What I mean by this is, every round I tried to play slightly more aggressive than the last and both physically and psychologically it had a negative impact on my performance when it really mattered.

Instead of playing my game (which is semi reminiscent of “old man disc golf”) and staying in the fairway and trusting my putting, I wanted to be a hero off the tee on every hole.

This is a tough spiral once you start making bad shots. For one, if you try to throw harder than you really can or should, you tend to miss release points, landing zones, and angle of release.

Beyond that the confidence to throw the more technical holes is greatly diminished and the ability to comfortably throw tighter lanes seems harder than it should. After this cycle starts, you end up having to make longer putts than you’re used to and once you miss those putts, the confidence in that part of the game starts to diminish as well.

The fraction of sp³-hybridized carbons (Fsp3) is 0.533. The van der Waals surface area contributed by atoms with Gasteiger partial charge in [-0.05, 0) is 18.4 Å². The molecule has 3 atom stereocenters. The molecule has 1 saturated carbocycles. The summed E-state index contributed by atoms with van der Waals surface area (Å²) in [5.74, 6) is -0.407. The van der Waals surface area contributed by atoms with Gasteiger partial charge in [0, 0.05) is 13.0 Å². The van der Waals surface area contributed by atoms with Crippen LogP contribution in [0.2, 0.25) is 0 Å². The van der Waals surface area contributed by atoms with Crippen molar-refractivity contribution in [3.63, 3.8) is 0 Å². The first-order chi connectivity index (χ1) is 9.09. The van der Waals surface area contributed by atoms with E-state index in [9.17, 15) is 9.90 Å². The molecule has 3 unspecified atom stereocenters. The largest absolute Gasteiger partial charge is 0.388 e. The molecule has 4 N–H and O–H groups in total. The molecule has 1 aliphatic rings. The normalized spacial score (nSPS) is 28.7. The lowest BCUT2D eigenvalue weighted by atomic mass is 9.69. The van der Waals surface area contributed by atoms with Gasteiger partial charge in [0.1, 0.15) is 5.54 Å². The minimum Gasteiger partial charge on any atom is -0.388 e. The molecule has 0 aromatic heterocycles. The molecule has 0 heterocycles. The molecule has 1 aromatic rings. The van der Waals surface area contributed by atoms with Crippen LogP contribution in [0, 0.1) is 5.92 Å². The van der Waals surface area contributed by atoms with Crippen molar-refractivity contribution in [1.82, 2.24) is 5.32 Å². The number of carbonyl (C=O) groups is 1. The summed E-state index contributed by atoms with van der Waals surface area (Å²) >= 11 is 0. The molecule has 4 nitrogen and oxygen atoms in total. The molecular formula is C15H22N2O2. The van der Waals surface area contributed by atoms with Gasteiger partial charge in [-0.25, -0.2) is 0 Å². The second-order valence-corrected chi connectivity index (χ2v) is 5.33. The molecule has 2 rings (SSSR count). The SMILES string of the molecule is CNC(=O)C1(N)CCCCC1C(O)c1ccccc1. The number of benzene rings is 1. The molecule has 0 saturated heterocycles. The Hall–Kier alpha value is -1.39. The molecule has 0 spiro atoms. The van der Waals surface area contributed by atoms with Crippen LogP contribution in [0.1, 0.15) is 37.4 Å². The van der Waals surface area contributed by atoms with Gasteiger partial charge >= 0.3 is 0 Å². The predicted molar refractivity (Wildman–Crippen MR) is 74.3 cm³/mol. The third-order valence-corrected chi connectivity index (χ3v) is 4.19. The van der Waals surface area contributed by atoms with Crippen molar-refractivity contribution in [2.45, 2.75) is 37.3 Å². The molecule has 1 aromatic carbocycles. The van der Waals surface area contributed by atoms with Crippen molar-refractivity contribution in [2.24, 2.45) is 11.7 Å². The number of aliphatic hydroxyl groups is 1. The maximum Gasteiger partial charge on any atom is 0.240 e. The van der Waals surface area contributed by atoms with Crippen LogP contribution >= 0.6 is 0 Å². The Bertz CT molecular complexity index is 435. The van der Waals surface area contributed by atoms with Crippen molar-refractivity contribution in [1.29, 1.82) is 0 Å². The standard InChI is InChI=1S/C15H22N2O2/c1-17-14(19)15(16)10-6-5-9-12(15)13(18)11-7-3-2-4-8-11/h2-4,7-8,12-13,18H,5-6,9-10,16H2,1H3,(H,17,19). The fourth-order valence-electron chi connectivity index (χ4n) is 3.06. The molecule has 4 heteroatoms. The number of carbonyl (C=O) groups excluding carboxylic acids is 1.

With that being said, I put myself in a position to fail. I bring this all back to trying to play a game that really wasn’t mine. I truly believe that if I had just played a comfortable game hitting fairways and giving myself a chance to putt in all of my practice rounds, I would’ve been just fine.

Hindsight is 20/20 as they say, so for next time, I will practice playing my game and leave myself a chance to stay in contention and make a push in the final round. Also, don’t practice a course you know super well, to the point where you start to make up new throws, lines, and get creative for shots that are neither needed, nor advisable.

2. Not playing your OWN game.

The second issue is playing the tournament itself. I went in with the mindset that I would play safe.